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Nada de Prada for Latinos

A new movie venture has been manufactured and simulated for the American masses by Televisa-Lionsgate Latino project Pantilion.  This group of people decided to form this union in an attempt to get our hard-earned Hispanic/Latino dollars.  As it is we hardly see our likeness in major motion pictures and Hollywood has notoriously been labeled as Anti-Hispanic by viewers and participants in the movie industry.  Lionsgate and Televisa’s attempt to entertain Latinos in America, and in turn “educate” the rest of America, about our culture is a step in the right direction in this turmultious time.  In the light of g287, sb 1070, and the hundreds of unjust immigration issues occuring around the country, thousands of American Latinos are feeling racially profiled, targeted, and misunderstood.

I watched the trailer for a movie called “From Prada to Nada” directed by Angel Gracia and starring Camilla Belle, Alexa Vega, Wilmer Valderrama, Kuno Becker and Academy Award nominee Adriana Barraza. This movie shows Mexican Americans of Boyle Heights in lowrider cars, chomping churros, and thickly accented old ladies in peasant dresses.  The main characters lose their wealthy status  due to a cheating father and the rude awakening begins because another man/brother cheats them out of what is rightfully theirs. What does this teach our young women?  What assumptions about Mexican American men are being drawn by the public?

Alexa Vega’s character also sports bleached blonde hair and denies her heritage until she is scared to death in coming face to face with a chola who has painted her skin whiter than any thing and calling Vega “a white girl”!  I was horrified at that particular move of “white” made-up Latina’s facing off.  Just what is the director implying here?!  This glimpse into what the movie will look like, hurts my feelings. I implore the makers of this film: “WHY didn’t you call Josefina Lopez? or Michele Serros to make a movie for you?!  They are real deal Chicanas FROM Los Angeles!!”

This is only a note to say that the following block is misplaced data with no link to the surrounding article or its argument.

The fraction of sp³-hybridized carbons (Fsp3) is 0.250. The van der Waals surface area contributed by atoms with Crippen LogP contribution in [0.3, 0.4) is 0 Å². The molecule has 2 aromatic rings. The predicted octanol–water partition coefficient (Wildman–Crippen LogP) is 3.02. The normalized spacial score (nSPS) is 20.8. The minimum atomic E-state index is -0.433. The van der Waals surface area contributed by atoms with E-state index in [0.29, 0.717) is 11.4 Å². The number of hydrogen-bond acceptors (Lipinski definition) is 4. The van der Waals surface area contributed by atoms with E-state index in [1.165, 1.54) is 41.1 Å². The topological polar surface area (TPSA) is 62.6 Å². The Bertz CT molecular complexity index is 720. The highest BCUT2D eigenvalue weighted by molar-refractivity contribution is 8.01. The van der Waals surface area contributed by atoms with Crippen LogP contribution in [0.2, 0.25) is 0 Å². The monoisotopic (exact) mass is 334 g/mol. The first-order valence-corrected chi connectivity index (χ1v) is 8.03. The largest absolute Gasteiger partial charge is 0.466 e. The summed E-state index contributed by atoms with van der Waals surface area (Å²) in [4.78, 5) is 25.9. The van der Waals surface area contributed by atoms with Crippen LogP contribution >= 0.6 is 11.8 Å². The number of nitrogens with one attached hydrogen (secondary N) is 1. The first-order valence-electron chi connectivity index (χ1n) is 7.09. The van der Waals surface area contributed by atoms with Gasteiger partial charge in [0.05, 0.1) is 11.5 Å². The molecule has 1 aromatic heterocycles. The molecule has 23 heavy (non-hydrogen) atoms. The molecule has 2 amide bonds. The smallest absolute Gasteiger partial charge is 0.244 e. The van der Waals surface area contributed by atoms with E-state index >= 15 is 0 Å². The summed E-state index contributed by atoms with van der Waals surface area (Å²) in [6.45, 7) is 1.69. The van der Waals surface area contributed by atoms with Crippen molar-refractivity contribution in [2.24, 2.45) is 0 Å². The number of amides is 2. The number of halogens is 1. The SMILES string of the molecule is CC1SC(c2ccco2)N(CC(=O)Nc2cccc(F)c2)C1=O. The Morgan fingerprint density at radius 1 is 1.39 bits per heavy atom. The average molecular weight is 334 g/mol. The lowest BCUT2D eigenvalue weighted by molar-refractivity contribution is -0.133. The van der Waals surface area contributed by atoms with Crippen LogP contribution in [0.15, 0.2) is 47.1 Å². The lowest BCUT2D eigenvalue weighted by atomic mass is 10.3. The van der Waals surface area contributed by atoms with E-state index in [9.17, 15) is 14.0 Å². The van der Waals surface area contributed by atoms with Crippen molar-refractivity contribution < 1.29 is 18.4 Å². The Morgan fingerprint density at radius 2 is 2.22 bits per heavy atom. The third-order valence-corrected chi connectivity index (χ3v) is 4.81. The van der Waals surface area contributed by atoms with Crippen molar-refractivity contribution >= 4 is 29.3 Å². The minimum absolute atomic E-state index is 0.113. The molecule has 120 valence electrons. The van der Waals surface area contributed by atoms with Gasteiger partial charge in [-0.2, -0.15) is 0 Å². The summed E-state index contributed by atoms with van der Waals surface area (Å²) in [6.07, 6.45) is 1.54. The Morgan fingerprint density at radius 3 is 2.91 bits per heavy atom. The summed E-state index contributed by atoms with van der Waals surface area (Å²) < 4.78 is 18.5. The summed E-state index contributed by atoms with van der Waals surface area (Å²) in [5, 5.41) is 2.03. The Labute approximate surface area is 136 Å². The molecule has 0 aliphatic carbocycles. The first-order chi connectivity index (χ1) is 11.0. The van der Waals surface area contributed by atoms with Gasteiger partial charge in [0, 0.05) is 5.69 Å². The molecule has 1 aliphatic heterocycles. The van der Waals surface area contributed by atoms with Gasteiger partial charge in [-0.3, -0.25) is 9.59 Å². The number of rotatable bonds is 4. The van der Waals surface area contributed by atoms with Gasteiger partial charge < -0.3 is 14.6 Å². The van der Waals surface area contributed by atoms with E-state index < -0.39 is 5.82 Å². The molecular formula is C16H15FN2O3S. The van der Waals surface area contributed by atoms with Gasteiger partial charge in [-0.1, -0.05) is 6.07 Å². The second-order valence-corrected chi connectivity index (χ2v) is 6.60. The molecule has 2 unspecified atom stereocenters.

International filmmaker Gracia is from Venenzuela, but what could he really know about being a Chicano in East LA? I was raised in the barrios of Denver Harbor, Houston and the Westlawn area of San Antonio, Texas.  I feel that I can say with accuracy that lowrider neighborhoods look nothing like the movie indicates.  Also, it is heartbreaking  that despite all of our civil rights movement efforts, our culture is reduced to these caricatures of what they think we look like. While I agree that the United States needs to recognize and pay us Latinos for our vision and culture, I think this first attempt is a miss and a great injustice for us all.    How does your Latino heritage in contemporary Hollywood play out? What is your take on this movie?

By guest contributor, Viktoria Valenzuela.

About Adriana Villavicencio

Dr. Adriana Villavicencio is the youngest child of Ecuadorian immigrants. She has moved 29 times in her life, taking her on a journey from California to Bangalore, India, and New York City, where she recently earned a Ph.D. in Education Leadership and works as a Research Associate at New York University. An avid traveler, Adriana has collected experiences in four different continents and 16 different countries. But as a former high school English teacher, some of her fondest memories are those of her brilliant and brilliantly funny students in Brooklyn and Oakland. Adriana has contributed to several publications including the Daily News and, and is a managing editor for the Journal of Equity in Education. She earned a B.A. in English and an M.A. in English Education at Columbia University, and currently serves on the board of Columbia’s Latino Alumni Association (LAACU). She enjoys scary movies with red vines, Sauvignon Blanc, and her Maltese dog, Napoleon.

To learn more about Adriana’s education consulting company, please visit

Disclaimer: The views and opinions expressed in this article are solely those of the author and should not be understood to be shared by Being Latino, Inc.


  1. You should watch the film… then make a better assessment of this movie. We went to a pre-screening and the Los Angeles audience really enjoyed it. I agree this is a… tumultuous time for Latino, but this isn’t a political film. This is a romantic comedy that is actually quite heart-warming.

  2. Perhaps I will, Rusty.

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